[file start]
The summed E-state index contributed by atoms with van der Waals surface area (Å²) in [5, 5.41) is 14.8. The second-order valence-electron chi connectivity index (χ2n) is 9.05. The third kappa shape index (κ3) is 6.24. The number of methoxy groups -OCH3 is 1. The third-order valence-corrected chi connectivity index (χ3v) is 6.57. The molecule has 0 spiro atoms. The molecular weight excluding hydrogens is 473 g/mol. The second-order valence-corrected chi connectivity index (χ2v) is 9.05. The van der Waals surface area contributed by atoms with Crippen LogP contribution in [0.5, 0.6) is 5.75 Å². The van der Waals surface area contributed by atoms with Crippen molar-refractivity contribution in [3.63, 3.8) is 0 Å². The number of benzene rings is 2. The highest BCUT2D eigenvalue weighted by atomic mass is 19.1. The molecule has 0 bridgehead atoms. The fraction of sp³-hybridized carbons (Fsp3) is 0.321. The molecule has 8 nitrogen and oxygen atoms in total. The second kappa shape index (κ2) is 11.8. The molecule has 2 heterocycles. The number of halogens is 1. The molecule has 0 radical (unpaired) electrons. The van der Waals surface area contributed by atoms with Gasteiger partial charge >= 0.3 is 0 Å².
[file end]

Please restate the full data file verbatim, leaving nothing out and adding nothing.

The summed E-state index contributed by atoms with van der Waals surface area (Å²) in [5, 5.41) is 14.8. The second-order valence-electron chi connectivity index (χ2n) is 9.05. The third kappa shape index (κ3) is 6.24. The number of methoxy groups -OCH3 is 1. The third-order valence-corrected chi connectivity index (χ3v) is 6.57. The molecule has 0 spiro atoms. The molecular weight excluding hydrogens is 473 g/mol. The second-order valence-corrected chi connectivity index (χ2v) is 9.05. The van der Waals surface area contributed by atoms with Crippen LogP contribution in [0.5, 0.6) is 5.75 Å². The van der Waals surface area contributed by atoms with Crippen molar-refractivity contribution in [3.63, 3.8) is 0 Å². The number of benzene rings is 2. The highest BCUT2D eigenvalue weighted by atomic mass is 19.1. The molecule has 0 bridgehead atoms. The fraction of sp³-hybridized carbons (Fsp3) is 0.321. The molecule has 8 nitrogen and oxygen atoms in total. The second kappa shape index (κ2) is 11.8. The molecule has 2 heterocycles. The number of halogens is 1. The molecule has 0 radical (unpaired) electrons. The van der Waals surface area contributed by atoms with Gasteiger partial charge >= 0.3 is 0 Å².